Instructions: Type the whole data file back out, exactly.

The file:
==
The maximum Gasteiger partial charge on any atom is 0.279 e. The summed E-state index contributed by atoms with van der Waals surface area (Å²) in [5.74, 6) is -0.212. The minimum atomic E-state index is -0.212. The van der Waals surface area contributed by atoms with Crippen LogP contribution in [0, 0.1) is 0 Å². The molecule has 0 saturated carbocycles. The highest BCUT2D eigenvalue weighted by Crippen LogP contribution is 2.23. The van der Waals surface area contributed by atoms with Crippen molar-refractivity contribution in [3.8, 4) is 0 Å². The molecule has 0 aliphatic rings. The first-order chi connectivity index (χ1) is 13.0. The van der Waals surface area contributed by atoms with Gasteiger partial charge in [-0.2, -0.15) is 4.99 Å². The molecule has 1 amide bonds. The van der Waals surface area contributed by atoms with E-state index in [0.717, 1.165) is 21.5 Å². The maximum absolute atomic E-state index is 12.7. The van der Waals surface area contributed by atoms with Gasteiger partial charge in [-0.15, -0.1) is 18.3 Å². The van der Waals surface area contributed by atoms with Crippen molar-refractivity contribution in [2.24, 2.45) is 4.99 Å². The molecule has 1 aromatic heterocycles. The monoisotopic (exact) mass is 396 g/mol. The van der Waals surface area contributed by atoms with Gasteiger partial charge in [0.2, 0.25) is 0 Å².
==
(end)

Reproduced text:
The maximum Gasteiger partial charge on any atom is 0.279 e. The summed E-state index contributed by atoms with van der Waals surface area (Å²) in [5.74, 6) is -0.212. The minimum atomic E-state index is -0.212. The van der Waals surface area contributed by atoms with Crippen LogP contribution in [0, 0.1) is 0 Å². The molecule has 0 saturated carbocycles. The highest BCUT2D eigenvalue weighted by Crippen LogP contribution is 2.23. The van der Waals surface area contributed by atoms with Crippen molar-refractivity contribution in [3.8, 4) is 0 Å². The molecule has 0 aliphatic rings. The first-order chi connectivity index (χ1) is 13.0. The van der Waals surface area contributed by atoms with Gasteiger partial charge in [-0.2, -0.15) is 4.99 Å². The molecule has 1 amide bonds. The van der Waals surface area contributed by atoms with E-state index in [0.717, 1.165) is 21.5 Å². The maximum absolute atomic E-state index is 12.7. The van der Waals surface area contributed by atoms with Gasteiger partial charge in [-0.15, -0.1) is 18.3 Å². The van der Waals surface area contributed by atoms with Crippen molar-refractivity contribution in [2.24, 2.45) is 4.99 Å². The molecule has 1 aromatic heterocycles. The monoisotopic (exact) mass is 396 g/mol. The van der Waals surface area contributed by atoms with Gasteiger partial charge in [0.2, 0.25) is 0 Å².